PubDate: 2017-07-13
      Issue No: Vol. 17, No. 2 (2017)
       
  • Effect of vitamin A and vitamin C supplementation on oxidative stress in
           HIV and HIV-TB co-infection at Lagos University Teaching Hospital (LUTH)
           Nigeria

    • Authors: Oluwamayowa Makinde, Kunle Rotimi, Victor Ikumawoyi, Titilope Adeyemo, Sunday Olayemi
      Abstract: Background: HIV and TB infections are both associated with elevated oxidative stress parameters. Anti-oxidant supplementation may offer beneficial effects in positively modulating oxidative stress parameters in HIV and HIV-TB infected patients. We investigated the effects of vitamin A and C supplementation on oxidative stress in HIV infected and HIV-TB co-infected subjects.Methods: 40 HIV/TB co-infected and 50 HIV mono-infected patients were divided into 2 equal groups. Participants provided demographic information and blood was collected to determine oxidative stress parameters before and after vitamin A (5000 IU) and C (2600 mg) supplementation for 1 month.Results: There was a significantly (p < 0.05) higher level of Malondialdehyde (MDA) at baseline for HIV infected subjects compared with HIV-TB co-infected subjects. There was a significantly (p < 0.05) lower level of MDA and higher level of Catalase (CAT) in subjects administered supplementation compared to subjects without supplementation for the HIV infected group. There was a significantly lower level of Reduced Glutathione (GSH), Superoxide Dismutase (SOD) and higher level of MDA after one month of supplementation compared with baseline levels for HIV/TB co infected subjects. A similar result was also obtained for the HIV mono-infected groups which had a significantly lower level of SOD, MDA and CAT compared to the baseline. There was a significantly lower level of GSH and SOD, and higher level of MDA after supplementation compared with the baseline for HIV/TB co-infected subjects. Comparing the indices at baseline and post no-supplementation in HIV/TB co-infection showed no significant differences in the oxidative stress parametersConclusion: HIV/TB co-infection and HIV mono-infection seems to diminish the capacity of the anti-oxidant system to control oxidative stress, however exogenous anti-oxidant supplementation appears not to have beneficial roles in positively modulating the associated oxidative stress.Keywords: Oxidative stress, HIV, TB, anti-oxidants, vitamin A,vitamin C
      PubDate: 2017-07-13
      Issue No: Vol. 17, No. 2 (2017)
       
  • Demographic and epidemiological characteristics of HIV opportunistic
           infections among older adults in Nigeria

    • Authors: Joshua O. Akinyemi, Babatunde O. Ogunbosi, Adetona S. Fayemiwo, Olubukola A. Adesina, Michael Obaro, Modupe A. Kuti, Olutosin A. Awolude, David O. Olaleye, Isaac F. Adewole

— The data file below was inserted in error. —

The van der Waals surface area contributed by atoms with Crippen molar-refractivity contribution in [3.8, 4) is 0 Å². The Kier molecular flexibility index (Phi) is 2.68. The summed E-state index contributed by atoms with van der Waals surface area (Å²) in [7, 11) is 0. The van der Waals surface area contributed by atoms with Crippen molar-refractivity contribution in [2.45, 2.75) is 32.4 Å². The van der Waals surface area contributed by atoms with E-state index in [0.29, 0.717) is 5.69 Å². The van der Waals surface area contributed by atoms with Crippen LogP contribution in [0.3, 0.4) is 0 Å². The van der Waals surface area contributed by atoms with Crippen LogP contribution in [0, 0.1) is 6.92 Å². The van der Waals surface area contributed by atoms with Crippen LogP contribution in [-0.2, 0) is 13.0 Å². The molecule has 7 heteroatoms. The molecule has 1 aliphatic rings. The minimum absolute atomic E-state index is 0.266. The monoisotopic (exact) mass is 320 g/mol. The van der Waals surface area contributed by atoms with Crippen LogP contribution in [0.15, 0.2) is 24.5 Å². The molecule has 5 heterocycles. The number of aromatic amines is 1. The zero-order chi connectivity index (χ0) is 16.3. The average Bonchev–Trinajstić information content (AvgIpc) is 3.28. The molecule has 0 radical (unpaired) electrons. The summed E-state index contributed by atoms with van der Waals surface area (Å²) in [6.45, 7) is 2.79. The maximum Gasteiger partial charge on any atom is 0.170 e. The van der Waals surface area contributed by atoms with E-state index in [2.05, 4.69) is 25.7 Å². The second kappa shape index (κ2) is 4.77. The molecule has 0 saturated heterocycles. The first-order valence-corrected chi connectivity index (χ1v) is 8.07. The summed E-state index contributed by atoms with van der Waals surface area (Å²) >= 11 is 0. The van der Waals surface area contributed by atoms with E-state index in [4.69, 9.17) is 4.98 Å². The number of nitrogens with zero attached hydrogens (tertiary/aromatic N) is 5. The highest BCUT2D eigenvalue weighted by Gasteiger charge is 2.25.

Abstract: Background: In view of the maturing HIV epidemic in sub-Saharan Africa, better understanding of its epidemiology among older adults is necessary in order to design appropriate care and treatment programmes for them.Objectives: To describe the demographic and epidemiological characteristics of HIV opportunistic infections among newly enrolled patients aged 50 years and above in Ibadan, South-West Nigeria.Methods: Analysis of data extracted from electronic records of 17, 312 subjects enrolled for HIV/AIDS care and treatment between January 2006 and December 2014 at the ART clinic, University College Hospital, Ibadan.Results: Age of the patients ranged from 18 to 90 years with a mean of 36.4 years (SD= 10.3) with older adults constituting 12.0% (2075). Among older adults, about half (52.9%) were females. Majority (59.1%) were currently married while 25.9% were widowed. Prevalence of opportunistic infections was 46.6%. The commonest opportunistic infections (OIs) were: oral candidiasis (27.6%), chronic diarrhoea (23.5% and peripheral neuropathy (14.8%). Significant factors associated with opportunistic infections in older adults were: CD4 count less than 350 (OR=3.12, CI: 2.29-4.25) and hepatitis C virus co-infection (OR=2.17, CI: 1.14-4.13).Conclusion: There is need for prompt response to the peculiar challenges associated with the emerging shift in the epidemiology of HIV and associated infections in sub-Saharan Africa.Keywords: HIV/AIDS, older adults, epidemiological characteristics, opportunistic infections, Nigeria
      PubDate: 2017-07-13
      Issue No: Vol. 17, No. 2 (2017)
       
  • Isolation and evaluation of Candida species and their association with
           CD4+ T cells counts in HIV patients with diarrhoea

    • Authors: Ayobami Awoyeni, Olarinde Olaniran, Babatunde Odetoyin, Rachel Hassan-Olajokun, Bolatito Olopade, David Afolayan, Oluwakayode Adekunle
      Abstract: Background: Gastrointestinal infection is one of the most common infections among HIV patients. Candida spp have been implicated in the aetiology of chronic diarrhoea in HIV patients, but little is known about this in Nigeria.Objectives: We determined the prevalence of faecal candidiasis in HIV patients in relation to diarrhoea, CD4 counts, and other socio-demographic factors and the spectrum of Candida isolates involved.Methods: One hundred and fifty four HIV patients were investigated. Candida species were identified by standard techniques. Socio-demographic and clinical information was obtained from the patients using a structured questionnaire. The CD4 count was estimated using a single platform flow cytometer.Results: Candida overgrowth was detected in 61 (39.5%) HIV patients, and diarrhoea was associated with candidiasis in the subjects (P=0.001). Candidiasis was commonly detected among subjects in the 29-39 years’ age group. A CD4 count below 200 cells/mm2 (62.3%) was a risk factor for acquiring candidiasis among HIV patients (P=0.001). Candida albicans (65.6%) was the most frequently recovered species followed by Candida krusei (16.4%) and Candida tropicalis (14.8%).Conclusion: Candidiasis is an important opportunistic infection in HIV-patients in Ile-Ife. There is need for regular checks for opportunistic infections, including candidiasis in HIV patients to monitor disease progression and prevent subsequent complications.Keywords: Candida species, CD4+ T cells counts, HIV, diarrhoea